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Protecting People in Your Environment

back to school illnesses

Schools and day cares are an easy place to pick up new germs. When many children gather all in one area, this becomes an open invitation for germs such as the common cold, pink eye, and stomach bugs to get passed around again and again. Back-to-school season can be particularly rough, especially for younger children attending preschool or kindergarten. Their immune systems are not conditioned to handle the sudden and significant exchange of germs, and they can quickly become overloaded. There are, however, a few things you can do to help with the transition during this season.

Know the Illness Policy of Your School or Daycare

Illness policies can differ slightly between schools and other organizations. Be sure to read through the handbook or the paperwork coming home with your child. Some policies are very specific, while others outline only the basics. Caregivers and teachers do not appreciate sick children in their classroom, and may get upset if a child comes to school with symptoms.

Have a Plan in Place for Sick Days

Sick days always seem to pop up unexpectedly. To prepare, be sure you have a plan in place for a sick child. Whether it means taking the day off from work or calling grandma as a backup, you will need to have someone at home to care for your child. It is best to have a secondary friend or family member who lives in town on your emergency contact information. If, for some reason, you are unreachable, they are next in line to receive the phone call and pick your sick child up from school.

Prevention Is the Key

When dealing with large numbers of children in a daycare or school environment, the best way to avoid illness is through proper prevention. Teach proper hand-washing techniques to help ward off any germs floating around the classroom. Ensure kids wash their hands before eating lunch or touching their face and eyes. Children should also cough into their elbow to contain any germs.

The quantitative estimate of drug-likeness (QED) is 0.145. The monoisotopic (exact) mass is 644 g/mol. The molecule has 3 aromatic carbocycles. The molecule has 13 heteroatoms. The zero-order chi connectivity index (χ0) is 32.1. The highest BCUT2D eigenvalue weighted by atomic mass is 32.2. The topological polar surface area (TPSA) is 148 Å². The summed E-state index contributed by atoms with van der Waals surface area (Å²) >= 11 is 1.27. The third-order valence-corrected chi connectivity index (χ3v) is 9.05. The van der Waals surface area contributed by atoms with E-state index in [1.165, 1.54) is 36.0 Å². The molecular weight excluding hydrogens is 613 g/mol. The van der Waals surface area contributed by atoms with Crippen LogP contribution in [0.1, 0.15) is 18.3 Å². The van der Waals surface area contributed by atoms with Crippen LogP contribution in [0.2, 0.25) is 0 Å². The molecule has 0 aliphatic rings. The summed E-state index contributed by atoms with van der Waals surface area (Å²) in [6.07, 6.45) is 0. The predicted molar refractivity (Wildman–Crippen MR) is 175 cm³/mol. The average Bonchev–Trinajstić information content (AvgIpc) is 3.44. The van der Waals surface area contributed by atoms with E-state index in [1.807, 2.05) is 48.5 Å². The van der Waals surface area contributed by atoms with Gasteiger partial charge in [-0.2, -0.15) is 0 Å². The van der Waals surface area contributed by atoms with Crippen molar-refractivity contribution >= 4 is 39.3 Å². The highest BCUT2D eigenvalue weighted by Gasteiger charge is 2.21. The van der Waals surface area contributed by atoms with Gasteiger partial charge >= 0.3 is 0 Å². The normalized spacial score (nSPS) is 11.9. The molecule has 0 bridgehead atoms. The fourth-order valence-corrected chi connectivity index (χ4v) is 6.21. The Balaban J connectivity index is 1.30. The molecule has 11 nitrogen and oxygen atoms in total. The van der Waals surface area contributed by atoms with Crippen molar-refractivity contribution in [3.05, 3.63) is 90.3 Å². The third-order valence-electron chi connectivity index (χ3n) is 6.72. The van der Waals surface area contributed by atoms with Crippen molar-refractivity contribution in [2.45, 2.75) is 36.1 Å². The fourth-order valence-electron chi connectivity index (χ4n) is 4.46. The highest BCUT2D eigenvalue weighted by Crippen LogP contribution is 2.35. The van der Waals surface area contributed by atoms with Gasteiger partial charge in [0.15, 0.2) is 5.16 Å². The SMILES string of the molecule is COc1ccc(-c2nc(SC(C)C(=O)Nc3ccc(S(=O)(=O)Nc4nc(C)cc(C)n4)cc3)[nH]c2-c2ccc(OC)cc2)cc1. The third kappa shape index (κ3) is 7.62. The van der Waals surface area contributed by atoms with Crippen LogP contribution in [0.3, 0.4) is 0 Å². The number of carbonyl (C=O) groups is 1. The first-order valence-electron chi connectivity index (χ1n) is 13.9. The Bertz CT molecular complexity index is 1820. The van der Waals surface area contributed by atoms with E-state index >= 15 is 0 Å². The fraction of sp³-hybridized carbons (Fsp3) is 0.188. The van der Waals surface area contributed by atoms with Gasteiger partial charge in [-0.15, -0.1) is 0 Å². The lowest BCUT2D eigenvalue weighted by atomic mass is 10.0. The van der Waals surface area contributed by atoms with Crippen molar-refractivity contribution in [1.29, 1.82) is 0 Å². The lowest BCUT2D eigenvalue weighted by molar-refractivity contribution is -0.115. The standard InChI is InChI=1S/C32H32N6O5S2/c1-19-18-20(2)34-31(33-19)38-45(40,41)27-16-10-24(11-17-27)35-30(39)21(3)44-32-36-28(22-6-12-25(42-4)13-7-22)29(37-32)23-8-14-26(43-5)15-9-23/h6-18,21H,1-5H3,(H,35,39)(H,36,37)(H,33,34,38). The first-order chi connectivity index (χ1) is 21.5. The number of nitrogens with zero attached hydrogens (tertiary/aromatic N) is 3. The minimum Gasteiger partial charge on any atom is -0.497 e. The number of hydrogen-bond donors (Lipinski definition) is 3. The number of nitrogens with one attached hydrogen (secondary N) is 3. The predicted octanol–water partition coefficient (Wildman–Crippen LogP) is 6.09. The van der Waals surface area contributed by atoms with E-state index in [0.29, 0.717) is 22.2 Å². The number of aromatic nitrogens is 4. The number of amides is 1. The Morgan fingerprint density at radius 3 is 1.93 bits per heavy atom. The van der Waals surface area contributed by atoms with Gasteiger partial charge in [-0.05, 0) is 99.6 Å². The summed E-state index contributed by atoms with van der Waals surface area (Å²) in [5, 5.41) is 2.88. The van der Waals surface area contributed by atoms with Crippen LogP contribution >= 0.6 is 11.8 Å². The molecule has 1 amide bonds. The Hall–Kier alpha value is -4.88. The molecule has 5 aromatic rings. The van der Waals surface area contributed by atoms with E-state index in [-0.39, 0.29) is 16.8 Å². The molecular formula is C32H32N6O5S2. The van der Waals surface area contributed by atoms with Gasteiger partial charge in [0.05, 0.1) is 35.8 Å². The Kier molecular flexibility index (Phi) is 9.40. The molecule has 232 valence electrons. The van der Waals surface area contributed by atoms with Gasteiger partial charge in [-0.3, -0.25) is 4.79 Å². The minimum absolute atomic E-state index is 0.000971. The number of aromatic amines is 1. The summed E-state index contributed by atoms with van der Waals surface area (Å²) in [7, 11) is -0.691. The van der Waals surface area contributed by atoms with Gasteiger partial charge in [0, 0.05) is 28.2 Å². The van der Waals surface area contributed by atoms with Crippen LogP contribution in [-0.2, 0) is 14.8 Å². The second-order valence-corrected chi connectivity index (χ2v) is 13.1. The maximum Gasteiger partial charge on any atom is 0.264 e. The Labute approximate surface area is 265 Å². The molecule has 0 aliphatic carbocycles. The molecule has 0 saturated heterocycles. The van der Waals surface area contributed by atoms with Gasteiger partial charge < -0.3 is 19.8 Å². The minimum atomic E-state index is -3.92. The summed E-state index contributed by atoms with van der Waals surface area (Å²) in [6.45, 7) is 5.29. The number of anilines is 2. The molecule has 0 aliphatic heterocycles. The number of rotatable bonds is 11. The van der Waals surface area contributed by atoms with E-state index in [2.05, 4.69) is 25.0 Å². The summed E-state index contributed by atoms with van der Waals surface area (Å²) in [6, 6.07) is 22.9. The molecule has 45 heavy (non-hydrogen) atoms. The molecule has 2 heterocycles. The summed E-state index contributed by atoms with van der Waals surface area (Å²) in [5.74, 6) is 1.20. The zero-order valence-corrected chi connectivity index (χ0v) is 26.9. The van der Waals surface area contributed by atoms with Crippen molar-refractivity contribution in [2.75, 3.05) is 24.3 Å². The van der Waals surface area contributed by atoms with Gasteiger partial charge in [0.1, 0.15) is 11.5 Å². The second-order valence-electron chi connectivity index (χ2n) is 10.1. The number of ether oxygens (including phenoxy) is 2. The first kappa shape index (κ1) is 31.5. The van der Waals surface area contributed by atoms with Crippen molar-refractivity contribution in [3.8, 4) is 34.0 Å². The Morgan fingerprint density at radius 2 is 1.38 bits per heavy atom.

Signs That a Child Should Stay Home

As the parent, often you will know if something isn’t right with your child before the onset of any symptoms. They might seem off in behavior, or your intuition will tell you something is wrong. There are physical symptoms to monitor, as well, which would be cause for your child remaining home from school. Here is a list of the symptoms to keep an eye out for:

  • Fever over 100 degrees. This number varies slightly from program to program, so be sure to check your handbook for your guidelines.
  • Uncontrollable coughing, wheezing, or other signs of difficulty breathing.
  • Changes in behavior such as lethargy or persistent crying.
  • A respiratory illness such as bronchitis or pneumonia.
  • Throwing up. Typically, a policy will say a child must not have thrown up for 24 hours before returning to school.
  • Diarrhea
  • A rash, especially when accompanied with other symptoms.
  • Mouth sores.
  • Pink eye.

If your child is experiencing any of these symptoms, it is best to keep them home to rest. This will also avoid the spread of germs to anyone else in the classroom. While it may be inconvenient, your child’s teacher will thank you for keeping the germs to yourself. Before sending your child back to school, discuss good hand-washing techniques and opportunities throughout the day to head to the sink.

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